AIM OF THE STUDY: The current study aims to assess margin status in relation to amount of healthy breast tissue resected in breast-conserving surgery (BCS) on a nationwide scale.
METHODS: Using PALGA (a nationwide network and registry of histology and cytopathology in the Netherlands), all patients who underwent BCS for primary invasive carcinoma in 2012-13 were selected (10,058 excerpts). 9276 pathology excerpts were analyzed for a range of criteria including oncological margin status and distance to closest margin, specimen weight/volume, greatest tumor diameter, and with or without localization method. Calculated resection ratios (CRR) were assessed to determine excess healthy breast tissue resection.
RESULTS: Margins for invasive carcinoma and in situ carcinoma combined were tumor-involved in 498 (5.4%) and focally involved in 1021 cases (11.0%) of cases. Unsatisfactory resections including (focally) involved margins and margins ≤ 1 mm were reported in 33.8% of patients. The median lumpectomy volume was 46 cc (range 1-807 cc; SD 49.18) and median CRR 2.32 (range 0.10-104.17; SD 3.23), indicating the excision of 2.3 the optimal resection volume.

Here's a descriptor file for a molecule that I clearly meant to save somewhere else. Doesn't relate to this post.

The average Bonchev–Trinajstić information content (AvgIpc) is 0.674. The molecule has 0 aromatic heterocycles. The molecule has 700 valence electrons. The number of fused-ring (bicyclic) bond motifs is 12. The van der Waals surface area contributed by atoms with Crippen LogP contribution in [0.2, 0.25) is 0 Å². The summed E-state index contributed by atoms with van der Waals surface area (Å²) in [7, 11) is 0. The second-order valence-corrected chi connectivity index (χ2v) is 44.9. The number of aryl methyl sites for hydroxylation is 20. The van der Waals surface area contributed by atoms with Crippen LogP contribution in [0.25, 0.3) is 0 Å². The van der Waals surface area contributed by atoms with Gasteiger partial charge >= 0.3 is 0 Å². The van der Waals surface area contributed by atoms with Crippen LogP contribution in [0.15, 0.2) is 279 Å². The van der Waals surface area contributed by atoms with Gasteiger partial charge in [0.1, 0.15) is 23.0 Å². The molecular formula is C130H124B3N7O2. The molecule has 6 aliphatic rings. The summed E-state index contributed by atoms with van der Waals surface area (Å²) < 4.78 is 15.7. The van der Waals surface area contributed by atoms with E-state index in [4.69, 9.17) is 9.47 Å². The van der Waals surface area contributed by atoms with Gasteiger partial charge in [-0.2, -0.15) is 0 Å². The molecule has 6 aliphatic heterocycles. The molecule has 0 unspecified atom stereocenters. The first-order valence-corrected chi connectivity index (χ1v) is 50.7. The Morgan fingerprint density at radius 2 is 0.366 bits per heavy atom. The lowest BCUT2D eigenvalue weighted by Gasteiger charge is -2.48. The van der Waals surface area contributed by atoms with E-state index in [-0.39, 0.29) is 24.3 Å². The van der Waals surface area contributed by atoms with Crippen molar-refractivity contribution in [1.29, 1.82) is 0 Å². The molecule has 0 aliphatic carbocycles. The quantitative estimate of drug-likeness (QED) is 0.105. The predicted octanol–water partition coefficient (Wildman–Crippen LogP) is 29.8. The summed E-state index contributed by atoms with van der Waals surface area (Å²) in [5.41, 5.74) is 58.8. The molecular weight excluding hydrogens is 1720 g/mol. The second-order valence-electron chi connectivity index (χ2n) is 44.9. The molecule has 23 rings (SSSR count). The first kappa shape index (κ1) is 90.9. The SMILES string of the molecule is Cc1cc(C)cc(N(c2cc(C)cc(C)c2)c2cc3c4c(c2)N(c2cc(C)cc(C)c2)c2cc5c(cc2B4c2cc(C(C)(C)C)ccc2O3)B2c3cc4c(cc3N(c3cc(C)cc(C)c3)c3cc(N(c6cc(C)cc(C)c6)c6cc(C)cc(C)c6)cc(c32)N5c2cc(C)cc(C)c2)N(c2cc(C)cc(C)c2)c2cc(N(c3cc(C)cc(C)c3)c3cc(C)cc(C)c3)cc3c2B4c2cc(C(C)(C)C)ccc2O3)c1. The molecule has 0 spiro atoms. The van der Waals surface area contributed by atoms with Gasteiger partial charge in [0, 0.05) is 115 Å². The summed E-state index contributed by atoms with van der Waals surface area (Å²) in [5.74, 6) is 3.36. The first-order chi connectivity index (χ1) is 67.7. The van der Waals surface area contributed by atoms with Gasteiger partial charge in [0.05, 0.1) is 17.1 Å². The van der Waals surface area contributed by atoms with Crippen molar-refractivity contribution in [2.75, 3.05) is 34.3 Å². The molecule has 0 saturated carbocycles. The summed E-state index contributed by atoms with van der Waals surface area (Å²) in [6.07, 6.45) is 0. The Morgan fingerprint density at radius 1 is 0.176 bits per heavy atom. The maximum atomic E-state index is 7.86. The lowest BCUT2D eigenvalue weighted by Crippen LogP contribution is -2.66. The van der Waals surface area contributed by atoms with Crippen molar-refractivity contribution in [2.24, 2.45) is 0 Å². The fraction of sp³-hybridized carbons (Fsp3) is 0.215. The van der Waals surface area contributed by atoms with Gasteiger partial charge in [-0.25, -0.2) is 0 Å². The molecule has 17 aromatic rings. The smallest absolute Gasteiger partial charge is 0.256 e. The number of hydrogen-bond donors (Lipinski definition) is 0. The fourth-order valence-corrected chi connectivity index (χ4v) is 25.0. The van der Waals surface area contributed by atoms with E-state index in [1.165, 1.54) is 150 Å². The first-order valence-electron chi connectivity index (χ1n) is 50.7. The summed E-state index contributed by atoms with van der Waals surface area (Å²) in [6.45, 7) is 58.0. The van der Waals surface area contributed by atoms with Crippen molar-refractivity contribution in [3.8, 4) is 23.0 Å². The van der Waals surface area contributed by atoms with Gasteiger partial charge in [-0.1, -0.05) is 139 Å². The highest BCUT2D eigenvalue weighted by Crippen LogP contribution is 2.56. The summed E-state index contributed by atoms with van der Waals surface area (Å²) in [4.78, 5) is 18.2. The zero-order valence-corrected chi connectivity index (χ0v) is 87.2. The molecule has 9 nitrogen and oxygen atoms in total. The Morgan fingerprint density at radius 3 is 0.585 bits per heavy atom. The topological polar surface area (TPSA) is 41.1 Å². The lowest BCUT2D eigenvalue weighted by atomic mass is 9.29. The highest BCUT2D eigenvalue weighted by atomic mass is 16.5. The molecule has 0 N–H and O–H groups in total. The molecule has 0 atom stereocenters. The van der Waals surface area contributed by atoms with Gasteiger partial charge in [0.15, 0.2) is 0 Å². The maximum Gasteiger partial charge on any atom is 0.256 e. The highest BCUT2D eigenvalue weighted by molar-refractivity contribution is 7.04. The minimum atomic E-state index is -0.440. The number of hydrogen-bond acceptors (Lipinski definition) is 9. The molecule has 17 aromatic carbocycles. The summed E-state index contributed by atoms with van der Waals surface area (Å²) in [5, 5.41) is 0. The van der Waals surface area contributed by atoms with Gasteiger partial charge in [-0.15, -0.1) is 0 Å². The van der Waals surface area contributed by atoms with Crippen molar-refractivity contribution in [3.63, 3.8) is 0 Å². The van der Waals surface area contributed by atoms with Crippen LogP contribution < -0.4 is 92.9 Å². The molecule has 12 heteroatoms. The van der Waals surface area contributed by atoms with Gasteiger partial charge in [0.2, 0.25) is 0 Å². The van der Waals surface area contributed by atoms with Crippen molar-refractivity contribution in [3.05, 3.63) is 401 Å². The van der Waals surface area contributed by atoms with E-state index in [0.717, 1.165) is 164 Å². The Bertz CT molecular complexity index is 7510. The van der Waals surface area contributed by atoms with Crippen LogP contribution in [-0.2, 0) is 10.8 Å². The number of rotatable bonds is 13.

CONCLUSION: The unacceptable rate of tumor-involved margins as well as margins ≤ 1 mm in one third of all patients is also achieved at the expense of healthy breast tissue resection, which may carry the drawback of high rates of cosmetic failure. These data clearly suggest the need for improvement in current breast conserving surgical procedures to decrease tumor-involved margin rates while reducing the amount of healthy breast tissue resected.